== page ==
GREGORY: Coming up here, our special round table about the US and the state of the world in 2014.  It’s coming up next, after this brief break.

(Announcements)

GREGORY:  We are back.  We have a special round table we put together to talk about the U.S. and the state of the world.  Back with me is NBC News chief foreign affairs correspondent Andrea Mitchell; also here, the Washington Post’s Eugene Robinson; author and foreign policy analyst Robin Wright; Elliott Abrams, foreign policy advisor to Presidents Reagan and George W. Bush; and the provost and professor of history at George Mason University, Doctor Peter Stearns, first time on the program.  He’s here because I spent more than a month with you listening to the great courses in your brief history of the world; which, you know, made me sound very smart in front of my kids, even though they weren’t as interested.  So Professor Stearns, welcome.  Welcome, all of you.  So I guess, Eugene Robinson, as we think about the U.S. and the state of the world, it is still my big question.  What is the big story in the U.S., about the U.S., that dominates 2014?

MR. EUGENE ROBINSON (Columnist, Washington Post):  Well, number one, this continuing conflict between two visions of government…

GREGORY:  Mm-Hm.

MR. ROBINSON:  …which paralyzes our government, and-- and in turn, paralyzes the world, in-- in that the U.S. is so the center of the world economy and the world political system.  More government, less government, big government, small government.  This whole approach is-- that-- this conflict is going to continue.  That’s-- that’s one thing.  Other big stories, we saw of course, our domestic surveillance, the Snowden story, you’ve covered that in the last segment.  And one story, a huge story in 2013 that we kind of don’t mention, was the acquittal of George Zimmerman and the-- and the-- and the-- the racial issues and conflict that remain just under the surface that bubble up from time to time, that erupt.  And I think you can predict we’ll have more eruptions in-- in 2014.  We’ve come to big anniversaries of the Civil War, big anniversaries of the emancipation, this and that.  And we’ll see more of that.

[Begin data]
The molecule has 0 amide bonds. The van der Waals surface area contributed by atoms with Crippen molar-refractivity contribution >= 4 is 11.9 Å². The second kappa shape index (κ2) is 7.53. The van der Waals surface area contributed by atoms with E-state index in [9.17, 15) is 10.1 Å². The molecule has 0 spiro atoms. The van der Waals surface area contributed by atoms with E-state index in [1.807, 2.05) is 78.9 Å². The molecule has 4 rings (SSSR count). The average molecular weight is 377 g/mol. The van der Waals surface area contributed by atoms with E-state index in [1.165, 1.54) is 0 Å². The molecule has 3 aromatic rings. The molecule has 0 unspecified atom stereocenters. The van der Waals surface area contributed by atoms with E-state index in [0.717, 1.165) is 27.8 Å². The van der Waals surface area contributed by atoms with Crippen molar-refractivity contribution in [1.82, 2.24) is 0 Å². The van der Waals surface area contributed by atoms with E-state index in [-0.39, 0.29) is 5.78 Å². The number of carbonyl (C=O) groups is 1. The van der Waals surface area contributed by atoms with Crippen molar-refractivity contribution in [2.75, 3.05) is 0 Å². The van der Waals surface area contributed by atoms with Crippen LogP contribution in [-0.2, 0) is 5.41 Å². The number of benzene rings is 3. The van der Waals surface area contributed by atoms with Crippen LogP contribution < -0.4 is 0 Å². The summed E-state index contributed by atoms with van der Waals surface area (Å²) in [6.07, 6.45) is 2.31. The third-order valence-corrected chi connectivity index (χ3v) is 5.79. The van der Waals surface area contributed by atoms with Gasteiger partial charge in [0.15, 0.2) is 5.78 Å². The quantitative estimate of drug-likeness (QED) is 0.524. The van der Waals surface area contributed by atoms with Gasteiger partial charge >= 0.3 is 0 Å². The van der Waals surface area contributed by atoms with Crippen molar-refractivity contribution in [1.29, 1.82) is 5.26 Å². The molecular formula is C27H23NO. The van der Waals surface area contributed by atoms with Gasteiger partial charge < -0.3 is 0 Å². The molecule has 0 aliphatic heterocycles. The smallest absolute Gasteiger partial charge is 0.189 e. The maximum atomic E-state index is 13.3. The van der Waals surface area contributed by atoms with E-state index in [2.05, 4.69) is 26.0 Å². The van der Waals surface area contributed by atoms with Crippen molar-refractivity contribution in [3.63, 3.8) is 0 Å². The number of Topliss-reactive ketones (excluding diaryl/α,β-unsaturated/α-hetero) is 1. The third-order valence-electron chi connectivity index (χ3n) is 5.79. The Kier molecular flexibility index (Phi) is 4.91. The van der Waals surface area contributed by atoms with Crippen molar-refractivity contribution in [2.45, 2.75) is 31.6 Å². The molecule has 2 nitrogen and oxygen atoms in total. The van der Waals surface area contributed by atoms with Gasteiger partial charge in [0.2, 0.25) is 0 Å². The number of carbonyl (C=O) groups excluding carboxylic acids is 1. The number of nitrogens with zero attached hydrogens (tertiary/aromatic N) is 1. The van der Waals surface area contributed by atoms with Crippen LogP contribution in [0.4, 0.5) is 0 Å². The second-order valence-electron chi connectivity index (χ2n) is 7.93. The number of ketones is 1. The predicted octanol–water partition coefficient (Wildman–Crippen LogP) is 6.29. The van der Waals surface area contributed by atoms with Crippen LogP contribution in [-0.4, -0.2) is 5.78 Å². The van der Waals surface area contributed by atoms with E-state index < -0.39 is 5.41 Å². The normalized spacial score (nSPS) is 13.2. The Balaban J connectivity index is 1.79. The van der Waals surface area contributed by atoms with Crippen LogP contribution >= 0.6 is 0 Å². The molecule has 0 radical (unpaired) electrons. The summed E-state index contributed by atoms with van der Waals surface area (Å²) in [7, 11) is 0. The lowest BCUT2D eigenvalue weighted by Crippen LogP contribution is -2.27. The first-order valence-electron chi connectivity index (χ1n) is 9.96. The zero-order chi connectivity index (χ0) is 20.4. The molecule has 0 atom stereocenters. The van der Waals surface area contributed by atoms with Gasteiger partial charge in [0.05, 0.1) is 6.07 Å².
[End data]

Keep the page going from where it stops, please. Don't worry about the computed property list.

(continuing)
GREGORY:  And this-- this-- Professor Stearns, our historical context, the rest of the world looks at us and looks at how healthy the United States is to be a world leader.  And that becomes a lot about our domestic disputes, about ideology, about role of government, health care and the like.